Futures of finance and society, 2018
University of Edinburgh, 6-7 December

Organisers: Nathan Coombs, Tod Van Gunten
Keynotes: Donald MacKenzie, Annelise Riles, Gillian Tett
Sponsors: Edinburgh Futures Institute/University of Edinburgh

Call for papers available here


Ten years on from the global financial crisis, the settlement between finance and society remains ambiguous. Regulation has been tightened in traditional areas like banking, against a backdrop of fiscal austerity and the proliferation of new monies, financial platforms and investment vehicles. Building on the success of the Finance and Society Network’s previous ‘Intersections of finance and society’ conferences, ‘Futures of finance and society’ asks what new social, organisational and political forms are emerging and what direction they should take.

This two-day event, based at the University of Edinburgh’s historic Medical Quad, aims to deepen dialogue between the diverse disciplines contributing to the field of ‘finance and society’ studies. It seeks to develop new synergies between political, sociological, historical, and philosophical perspectives. In addition to providing a venue for presenting ongoing empirical and theoretical research, contributors are invited to propose and debate potential solutions for improving financial stability, expanding financial inclusion, and mitigating inequalities associated with financialisation.

The conference is organised through the Finance and Society Network (FSN), in association with the journal Finance and Society, the Edinburgh Futures Institute, and the University of Edinburgh’s School of Social and Political Science (SPS).

Confirmed keynotes:

  • ‘Finance studies twenty years after Callon’, Donald MacKenzie (University of Edinburgh)
  • ‘Financial citizenship: Experts, publics, and the politics of central banking’, Annelise Riles (Cornell Law School)
  • ‘Financial cultures and financial crises’, Gillian Tett (Financial Times)

Contributions are invited in two formats:

  • Papers; abstract of up to 300 words
  • Panels; abstract of 100 words plus 3-4 paper abstracts up to 300 words

Themes on which we encourage contributions include:

  • Sociology of financial markets
  • Finance and social theory
  • Finance and inequality
  • Heterodox economics and finance theory
  • Gender and finance
  • Derivative and structured finance
  • Central banking and shadow banking
  • Financial crises, past and present
  • Financial regulation and state activism
  • Temporality, historicity, futurity, fictional expectations
  • Financial modelling and forecasting
  • Theology and finance
  • Finance and social reproduction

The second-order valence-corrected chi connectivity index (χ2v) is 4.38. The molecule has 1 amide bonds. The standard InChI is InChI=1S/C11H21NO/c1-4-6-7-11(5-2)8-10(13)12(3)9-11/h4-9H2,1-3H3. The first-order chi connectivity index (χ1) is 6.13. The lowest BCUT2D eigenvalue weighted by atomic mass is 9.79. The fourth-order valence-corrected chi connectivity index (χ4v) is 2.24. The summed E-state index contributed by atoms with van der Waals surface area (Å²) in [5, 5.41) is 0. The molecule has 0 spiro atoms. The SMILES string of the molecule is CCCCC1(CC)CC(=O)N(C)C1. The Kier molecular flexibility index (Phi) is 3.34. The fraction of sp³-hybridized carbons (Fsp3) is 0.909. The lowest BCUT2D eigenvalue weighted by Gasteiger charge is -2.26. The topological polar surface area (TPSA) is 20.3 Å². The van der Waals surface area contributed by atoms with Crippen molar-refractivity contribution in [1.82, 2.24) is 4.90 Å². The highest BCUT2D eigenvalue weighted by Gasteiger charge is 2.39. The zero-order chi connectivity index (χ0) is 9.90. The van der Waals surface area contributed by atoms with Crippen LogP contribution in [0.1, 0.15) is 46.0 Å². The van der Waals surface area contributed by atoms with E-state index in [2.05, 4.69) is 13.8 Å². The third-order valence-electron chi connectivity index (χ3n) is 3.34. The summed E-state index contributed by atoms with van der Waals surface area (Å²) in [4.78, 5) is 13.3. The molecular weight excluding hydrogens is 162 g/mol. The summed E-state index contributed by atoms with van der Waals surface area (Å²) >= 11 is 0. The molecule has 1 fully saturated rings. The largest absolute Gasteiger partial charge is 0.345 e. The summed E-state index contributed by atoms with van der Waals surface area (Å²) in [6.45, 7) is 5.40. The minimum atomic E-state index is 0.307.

• Finance and neoliberalism
  • New perspectives on financialisation
  • Financial markets and the digital economy
  • Financial technology
  • Money, financial markets, and psychoanalysis
  • Popular cultures of finance
  • Financialisation and contemporary art markets
  • Contemporary art practice in the age of finance

Please submit abstracts and proposals by 1 September 2018 to Nathan Coombs and Tod Van Gunten at the following address: futuresfinancesociety-at-gmail-dot-com

The editors of Finance and Society are encouraging paper submissions from conference participants.
For more information on the journal please visit: http://financeandsociety.ed.ac.uk

More information on last year’s FSN event is available on the 2017 conference website: https://intersectionsfinancesociety.wordpress.com/

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I am pleased to announce a new addition to the LSE’s summer school offerings. A course on the Social Studies of Finance. See here for the website.

The course builds on the very positive experience that Yuval and I had in Columbia Business School with “From Bodies to Black-Scholes.” This was a one-day course in 2008 for graduate students from Chicago, Cornell, or Berkeley. (Interestingly, now some of them are on the faculty at some of those institutions.)

The new course, however, is primarily meant for undergraduates in social sciences: sociology, anthropology, management, psychology or economics. Or recent graduates. Some students may have limited professional experience in banking or consulting. But most will probably not. It is an academic course, with classes almost every morning and seminars almost every afternoon. There is a ton of readings, an exam and a grade. And an LSE certificate at the end.

The aim of the course is to give students a firm grounding the social studies of finance. This includes: the notion of performativity, the role of material devices, and the ways these complement social networks and institutionalist approaches to markets. We are going to teach the award-winning papers, including this one and this one. The social studies of finance is the most exciting new intellectual development in sociology in the past years. Do you think I’m exaggerating? Check out a citation analysis impact here. And the regulatory impact here.

So who’s teaching this? I will be teaching most of the lectures, sometimes with guest lecturers – hedge fund managers from the City. We might even have a trip to the city, to see those banks and funds on site. Yuval Millo will be teaching in it too: even though he moved for a professorship at the University of Leicester, he’ll be here. We’re also lucky to have Juan Pablo Pardo-Guerra (sociology, LSE), specialist on the London Stock Exchange. And we will be using the textbook written by Donald MacKenzie, Material Markets.

In sum: come and join us! The LSE Summer School is a phenomenal intellectual experience, and this new course will give you an original perspective on how financial actually markets work. If you have questions, feel free to write to me at d.beunza@lse.ac.uk

New SSF Blog (French)

December 19, 2009

Finanz und Gesellschaft is the new blog of the Social Studies of Finance Association (French).